We are very fortunate, as Gordon Brown succeeded in dissuading Tony Blair from getting us into the Euro. It’s a great pity that Osborne isn’t taking advantage of the freedom he has.

  4. PS OK, it’s not just Germany and the EU, but also the ECB and IMF calling the shots.

    I’ve just found this, ref the IMF:
    “The IMF world bank is proposing a ten per cent wealth tax on all households in the UK and the rest of the Eurozone.

    What this would mean is men and women having to pay a levy on the total value of their accumulated assets, including their properties, cash, bank deposits, money funds, and savings in insurance and pension plans.

    The amount payable would also depend upon whether they have any businesses, personal trusts, corporate funds, earnings, loans and mortgages.”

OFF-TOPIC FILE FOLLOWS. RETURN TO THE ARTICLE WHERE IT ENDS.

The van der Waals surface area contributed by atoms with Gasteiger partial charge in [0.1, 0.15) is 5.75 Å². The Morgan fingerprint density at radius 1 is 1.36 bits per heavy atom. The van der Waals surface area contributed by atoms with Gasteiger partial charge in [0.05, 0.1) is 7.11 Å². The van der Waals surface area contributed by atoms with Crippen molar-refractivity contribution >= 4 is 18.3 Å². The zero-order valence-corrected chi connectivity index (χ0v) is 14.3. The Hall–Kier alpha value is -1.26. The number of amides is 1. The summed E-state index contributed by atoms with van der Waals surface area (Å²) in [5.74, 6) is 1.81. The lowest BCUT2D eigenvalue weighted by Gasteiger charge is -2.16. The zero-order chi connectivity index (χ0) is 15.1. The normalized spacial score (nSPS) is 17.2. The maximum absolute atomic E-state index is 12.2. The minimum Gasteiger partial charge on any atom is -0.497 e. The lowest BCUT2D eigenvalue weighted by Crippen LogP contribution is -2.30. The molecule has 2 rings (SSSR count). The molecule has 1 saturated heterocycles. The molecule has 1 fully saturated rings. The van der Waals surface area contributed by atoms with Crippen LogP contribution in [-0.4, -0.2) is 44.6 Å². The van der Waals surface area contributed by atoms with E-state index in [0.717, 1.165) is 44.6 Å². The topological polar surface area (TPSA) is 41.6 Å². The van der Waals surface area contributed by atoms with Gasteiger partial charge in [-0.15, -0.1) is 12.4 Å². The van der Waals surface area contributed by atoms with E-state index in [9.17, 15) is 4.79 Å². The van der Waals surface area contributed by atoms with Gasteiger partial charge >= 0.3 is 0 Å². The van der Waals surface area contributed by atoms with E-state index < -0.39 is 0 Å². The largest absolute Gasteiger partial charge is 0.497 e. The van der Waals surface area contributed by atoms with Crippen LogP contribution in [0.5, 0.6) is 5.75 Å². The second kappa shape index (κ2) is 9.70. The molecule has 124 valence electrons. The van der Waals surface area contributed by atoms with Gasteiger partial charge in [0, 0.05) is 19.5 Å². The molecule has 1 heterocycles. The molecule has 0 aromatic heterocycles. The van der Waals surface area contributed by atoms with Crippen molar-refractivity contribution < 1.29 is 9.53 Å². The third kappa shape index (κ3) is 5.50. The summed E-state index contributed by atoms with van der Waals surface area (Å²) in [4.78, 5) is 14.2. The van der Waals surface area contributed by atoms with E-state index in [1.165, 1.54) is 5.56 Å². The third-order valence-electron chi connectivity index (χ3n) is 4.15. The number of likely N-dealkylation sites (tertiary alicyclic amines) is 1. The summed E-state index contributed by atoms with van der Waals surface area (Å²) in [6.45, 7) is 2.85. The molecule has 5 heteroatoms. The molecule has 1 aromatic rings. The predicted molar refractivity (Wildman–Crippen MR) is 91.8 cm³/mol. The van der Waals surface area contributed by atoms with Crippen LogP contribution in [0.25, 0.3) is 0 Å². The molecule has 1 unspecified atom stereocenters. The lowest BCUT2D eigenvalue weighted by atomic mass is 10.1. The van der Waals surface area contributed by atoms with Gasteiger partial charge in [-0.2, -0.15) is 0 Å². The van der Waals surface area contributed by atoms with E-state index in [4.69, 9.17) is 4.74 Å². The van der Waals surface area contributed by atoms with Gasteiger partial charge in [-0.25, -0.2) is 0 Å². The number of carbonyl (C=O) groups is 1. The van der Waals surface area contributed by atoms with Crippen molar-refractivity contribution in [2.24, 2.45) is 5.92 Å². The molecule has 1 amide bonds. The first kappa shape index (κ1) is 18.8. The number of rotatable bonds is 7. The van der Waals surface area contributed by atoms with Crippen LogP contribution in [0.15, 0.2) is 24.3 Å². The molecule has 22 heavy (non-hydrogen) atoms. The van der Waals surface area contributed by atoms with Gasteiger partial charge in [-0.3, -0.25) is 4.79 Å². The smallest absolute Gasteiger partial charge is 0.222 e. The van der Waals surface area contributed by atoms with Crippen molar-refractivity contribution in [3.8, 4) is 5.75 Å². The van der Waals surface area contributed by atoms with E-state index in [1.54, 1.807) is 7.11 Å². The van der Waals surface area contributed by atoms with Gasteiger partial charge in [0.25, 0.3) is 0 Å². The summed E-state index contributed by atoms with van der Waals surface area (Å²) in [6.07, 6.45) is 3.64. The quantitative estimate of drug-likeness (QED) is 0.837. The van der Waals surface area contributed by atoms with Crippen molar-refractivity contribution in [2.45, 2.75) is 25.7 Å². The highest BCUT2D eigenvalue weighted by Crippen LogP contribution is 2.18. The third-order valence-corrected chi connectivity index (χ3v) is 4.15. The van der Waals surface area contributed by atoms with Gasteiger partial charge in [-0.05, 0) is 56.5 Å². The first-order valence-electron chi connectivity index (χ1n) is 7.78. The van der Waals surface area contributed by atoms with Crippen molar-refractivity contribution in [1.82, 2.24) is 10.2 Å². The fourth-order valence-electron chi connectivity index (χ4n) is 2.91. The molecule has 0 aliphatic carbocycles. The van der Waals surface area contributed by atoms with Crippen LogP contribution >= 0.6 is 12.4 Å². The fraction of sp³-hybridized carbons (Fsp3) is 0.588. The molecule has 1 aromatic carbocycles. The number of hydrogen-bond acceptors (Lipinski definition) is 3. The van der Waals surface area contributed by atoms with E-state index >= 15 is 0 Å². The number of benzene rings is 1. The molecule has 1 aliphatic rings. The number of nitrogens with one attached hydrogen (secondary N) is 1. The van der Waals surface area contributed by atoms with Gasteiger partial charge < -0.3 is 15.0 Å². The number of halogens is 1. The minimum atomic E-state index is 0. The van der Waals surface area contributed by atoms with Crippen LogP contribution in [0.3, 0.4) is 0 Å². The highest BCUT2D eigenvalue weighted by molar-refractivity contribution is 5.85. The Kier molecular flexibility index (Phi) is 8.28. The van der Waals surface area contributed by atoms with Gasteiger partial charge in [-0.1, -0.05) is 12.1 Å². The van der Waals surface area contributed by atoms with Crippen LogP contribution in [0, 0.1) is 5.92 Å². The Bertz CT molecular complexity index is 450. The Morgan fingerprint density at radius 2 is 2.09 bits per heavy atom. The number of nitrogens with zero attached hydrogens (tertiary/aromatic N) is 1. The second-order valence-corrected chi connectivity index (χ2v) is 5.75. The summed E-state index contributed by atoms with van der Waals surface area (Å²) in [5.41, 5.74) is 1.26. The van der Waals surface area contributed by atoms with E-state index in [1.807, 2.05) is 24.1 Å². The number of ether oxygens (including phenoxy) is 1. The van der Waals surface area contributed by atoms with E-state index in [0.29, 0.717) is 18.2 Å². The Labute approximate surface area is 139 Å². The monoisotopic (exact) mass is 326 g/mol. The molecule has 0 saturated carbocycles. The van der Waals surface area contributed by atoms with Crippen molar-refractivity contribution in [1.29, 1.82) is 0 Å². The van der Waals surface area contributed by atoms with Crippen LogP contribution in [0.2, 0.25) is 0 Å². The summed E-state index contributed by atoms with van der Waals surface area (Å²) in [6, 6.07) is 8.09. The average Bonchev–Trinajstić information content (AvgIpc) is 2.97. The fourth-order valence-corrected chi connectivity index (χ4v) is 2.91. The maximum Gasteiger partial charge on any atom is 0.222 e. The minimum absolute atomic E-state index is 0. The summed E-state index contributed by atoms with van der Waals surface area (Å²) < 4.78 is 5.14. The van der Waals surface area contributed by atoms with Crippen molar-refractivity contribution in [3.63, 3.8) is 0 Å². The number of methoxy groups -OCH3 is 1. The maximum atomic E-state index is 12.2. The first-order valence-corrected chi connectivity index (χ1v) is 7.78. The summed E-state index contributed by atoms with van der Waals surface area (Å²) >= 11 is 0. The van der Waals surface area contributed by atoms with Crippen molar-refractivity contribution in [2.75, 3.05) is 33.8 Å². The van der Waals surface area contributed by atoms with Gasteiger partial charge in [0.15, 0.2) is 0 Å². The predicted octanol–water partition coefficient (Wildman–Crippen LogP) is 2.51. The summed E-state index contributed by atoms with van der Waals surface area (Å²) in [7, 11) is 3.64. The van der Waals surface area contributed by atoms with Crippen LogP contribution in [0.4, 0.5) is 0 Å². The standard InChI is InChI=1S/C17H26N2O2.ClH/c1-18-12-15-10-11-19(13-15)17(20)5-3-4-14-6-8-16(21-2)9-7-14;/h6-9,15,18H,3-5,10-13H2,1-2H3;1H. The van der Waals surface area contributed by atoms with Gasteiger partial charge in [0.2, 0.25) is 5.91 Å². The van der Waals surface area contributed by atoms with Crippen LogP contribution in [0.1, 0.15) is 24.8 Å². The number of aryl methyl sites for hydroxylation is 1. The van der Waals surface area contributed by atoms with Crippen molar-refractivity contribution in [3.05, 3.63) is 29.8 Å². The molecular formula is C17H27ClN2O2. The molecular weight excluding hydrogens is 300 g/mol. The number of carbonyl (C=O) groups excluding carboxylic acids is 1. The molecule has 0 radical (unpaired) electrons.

by Janine Griffiths, Akashic Times, 23/12/14

    It’s comparable to what happened in Cyprus, (when peoples’ bank accounts were frozen and then raided) but at least people with few cash savings weren’t affected there.

  5. Do not put any money in banks in the first place. I went into a TSB branch and it clearly stated that our money that we put into our accounts goes to provide mortgages for others. I do not know about you but when I put money into my bank account, it was not because I wanted it to be used for mortgages for others.

    Put everything you have of any value into a trust. Tony Bliair has. If a trust is good for him then it is for us.

    The IMF is nothing but a disgrace. Part of the NWO agenda to have one organisation to control certain aspects of the world.